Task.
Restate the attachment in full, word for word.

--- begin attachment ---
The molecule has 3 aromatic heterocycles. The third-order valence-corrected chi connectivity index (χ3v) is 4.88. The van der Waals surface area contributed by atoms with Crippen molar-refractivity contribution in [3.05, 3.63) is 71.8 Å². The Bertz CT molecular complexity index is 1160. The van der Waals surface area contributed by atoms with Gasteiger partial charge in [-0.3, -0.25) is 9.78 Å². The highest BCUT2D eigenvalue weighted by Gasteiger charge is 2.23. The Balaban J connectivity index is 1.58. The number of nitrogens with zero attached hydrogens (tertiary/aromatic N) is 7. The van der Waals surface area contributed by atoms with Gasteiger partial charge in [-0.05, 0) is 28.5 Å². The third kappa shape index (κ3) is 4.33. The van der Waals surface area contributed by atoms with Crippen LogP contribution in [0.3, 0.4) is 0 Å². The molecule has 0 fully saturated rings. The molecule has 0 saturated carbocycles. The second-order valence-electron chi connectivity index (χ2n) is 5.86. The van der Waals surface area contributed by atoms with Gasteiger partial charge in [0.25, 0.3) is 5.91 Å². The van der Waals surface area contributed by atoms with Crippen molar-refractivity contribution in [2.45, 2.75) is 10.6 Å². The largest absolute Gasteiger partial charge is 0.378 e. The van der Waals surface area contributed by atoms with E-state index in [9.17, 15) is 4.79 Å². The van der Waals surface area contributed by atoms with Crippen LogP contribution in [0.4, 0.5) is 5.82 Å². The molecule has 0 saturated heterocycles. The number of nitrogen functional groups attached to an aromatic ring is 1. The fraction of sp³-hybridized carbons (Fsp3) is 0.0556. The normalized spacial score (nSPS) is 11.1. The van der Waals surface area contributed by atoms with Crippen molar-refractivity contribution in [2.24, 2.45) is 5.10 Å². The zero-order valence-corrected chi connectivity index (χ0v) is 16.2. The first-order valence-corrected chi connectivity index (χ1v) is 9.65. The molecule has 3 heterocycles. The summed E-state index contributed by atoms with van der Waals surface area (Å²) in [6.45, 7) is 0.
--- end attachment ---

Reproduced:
The molecule has 3 aromatic heterocycles. The third-order valence-corrected chi connectivity index (χ3v) is 4.88. The van der Waals surface area contributed by atoms with Crippen molar-refractivity contribution in [3.05, 3.63) is 71.8 Å². The Bertz CT molecular complexity index is 1160. The van der Waals surface area contributed by atoms with Gasteiger partial charge in [-0.3, -0.25) is 9.78 Å². The highest BCUT2D eigenvalue weighted by Gasteiger charge is 2.23. The Balaban J connectivity index is 1.58. The number of nitrogens with zero attached hydrogens (tertiary/aromatic N) is 7. The van der Waals surface area contributed by atoms with Gasteiger partial charge in [-0.05, 0) is 28.5 Å². The third kappa shape index (κ3) is 4.33. The van der Waals surface area contributed by atoms with Crippen LogP contribution in [0.3, 0.4) is 0 Å². The molecule has 0 fully saturated rings. The molecule has 0 saturated carbocycles. The second-order valence-electron chi connectivity index (χ2n) is 5.86. The van der Waals surface area contributed by atoms with Gasteiger partial charge in [0.25, 0.3) is 5.91 Å². The van der Waals surface area contributed by atoms with Crippen molar-refractivity contribution in [2.45, 2.75) is 10.6 Å². The largest absolute Gasteiger partial charge is 0.378 e. The van der Waals surface area contributed by atoms with E-state index in [9.17, 15) is 4.79 Å². The van der Waals surface area contributed by atoms with Crippen LogP contribution in [0.4, 0.5) is 5.82 Å². The molecule has 0 saturated heterocycles. The number of nitrogen functional groups attached to an aromatic ring is 1. The fraction of sp³-hybridized carbons (Fsp3) is 0.0556. The normalized spacial score (nSPS) is 11.1. The van der Waals surface area contributed by atoms with Crippen molar-refractivity contribution in [2.24, 2.45) is 5.10 Å². The zero-order valence-corrected chi connectivity index (χ0v) is 16.2. The first-order valence-corrected chi connectivity index (χ1v) is 9.65. The molecule has 3 heterocycles. The summed E-state index contributed by atoms with van der Waals surface area (Å²) in [6.45, 7) is 0.